Thursday, 11 July 2013

Christ Church, Forestside

The little church in Forestside is a bit of a mystery - nobody seems to know who designed it.
Christ Church was certainly built in 1852, and we know the name of the man who paid for it because it is written in stone - the foundation stone, to be exact. It was Charles Dixon, the philanthropic owner of nearby Stansted Park. 
But the architect remains unknown, and such is the power of the design there has been much speculation as to his identity.
In the Sussex edition of Buildings of England, Ian Nairn suggested the style was that of Samuel Sanders Teulon, a particularly virile and aggressive architect with the power to shock even today. The Sussex Parish Churches website points to the then vicar of Westbourne, an amateur architect called Sperling.
The church is part of a complex of buildings including a parish school and a house for the schoolmaster, both of which are now private homes.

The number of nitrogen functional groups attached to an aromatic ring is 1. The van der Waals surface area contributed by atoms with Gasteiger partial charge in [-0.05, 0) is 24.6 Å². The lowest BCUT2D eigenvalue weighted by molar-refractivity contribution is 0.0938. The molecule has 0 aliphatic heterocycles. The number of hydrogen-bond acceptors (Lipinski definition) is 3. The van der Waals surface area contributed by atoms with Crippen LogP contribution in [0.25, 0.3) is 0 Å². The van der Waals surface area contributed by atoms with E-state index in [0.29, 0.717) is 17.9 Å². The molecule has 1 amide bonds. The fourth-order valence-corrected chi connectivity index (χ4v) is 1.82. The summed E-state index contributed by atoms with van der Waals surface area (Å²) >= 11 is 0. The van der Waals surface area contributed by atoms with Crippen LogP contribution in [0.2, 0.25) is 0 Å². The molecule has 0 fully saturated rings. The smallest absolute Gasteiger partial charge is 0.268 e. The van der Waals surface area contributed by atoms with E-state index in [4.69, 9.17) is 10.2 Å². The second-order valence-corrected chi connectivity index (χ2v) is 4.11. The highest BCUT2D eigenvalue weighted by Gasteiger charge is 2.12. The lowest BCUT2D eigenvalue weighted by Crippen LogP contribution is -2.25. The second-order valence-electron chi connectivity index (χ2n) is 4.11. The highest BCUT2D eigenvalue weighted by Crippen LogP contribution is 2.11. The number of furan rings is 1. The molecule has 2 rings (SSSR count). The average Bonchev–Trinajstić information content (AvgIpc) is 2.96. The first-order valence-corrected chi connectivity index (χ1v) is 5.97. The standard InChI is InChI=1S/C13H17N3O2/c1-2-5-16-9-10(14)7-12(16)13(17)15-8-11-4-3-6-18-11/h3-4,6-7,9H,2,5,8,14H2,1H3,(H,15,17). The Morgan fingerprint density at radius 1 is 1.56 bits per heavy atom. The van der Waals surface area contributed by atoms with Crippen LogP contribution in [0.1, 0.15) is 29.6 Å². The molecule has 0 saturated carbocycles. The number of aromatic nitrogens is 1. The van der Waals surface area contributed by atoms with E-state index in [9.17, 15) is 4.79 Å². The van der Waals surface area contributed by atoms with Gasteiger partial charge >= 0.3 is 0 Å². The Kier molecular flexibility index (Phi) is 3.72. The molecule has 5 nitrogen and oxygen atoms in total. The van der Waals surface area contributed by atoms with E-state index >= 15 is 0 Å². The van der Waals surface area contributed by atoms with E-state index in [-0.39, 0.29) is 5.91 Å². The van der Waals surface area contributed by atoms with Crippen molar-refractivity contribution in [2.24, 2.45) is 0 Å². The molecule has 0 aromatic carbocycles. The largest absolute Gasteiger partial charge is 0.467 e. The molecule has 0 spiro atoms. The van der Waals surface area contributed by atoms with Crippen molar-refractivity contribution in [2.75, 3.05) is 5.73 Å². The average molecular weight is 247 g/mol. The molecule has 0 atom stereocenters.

The church is faced with knapped flint and Caen stone, a very expensive finish. The main accent is a bellcote in an unusual position on the east end of the nave roof, above the chancel, presumably to make a bigger impact from the road.
But it is inside where the building packs the biggest punch. The nave is filled with light pouring in through big traceried windows, but the chancel is lit only by small trefoil windows so it seems dark in comparison. This heightens the effect of the east window, which consists of an almond shape called a vesica piscis ("fish bladder" ) above two lancets - an unusual and striking composition.
The left hand lancet contains a vivid stained glass depiction of the Tree of Jesse with Old Testament kings, and prophets appear on the right. The Jesse window has Jesse at the bottom, naturally, but the Prophets window has a dragon. Nobody seems to know why - perhaps the artist had to fill in a counterpart to Jesse and just indulged his penchant for dragons.
And that is the last mystery of Christ Church - the designer of the stained glass is also unknown. 
No, wait...there is yet another little mystery...the identities of the corbel heads supporting the chancel arch. A notice in the church says they are Queen Victoria and the Bishop of Chichester, but she doesn't look at all like Victoria and the Bishop, Ashurst Gilbert, is always depicted clean-shaven.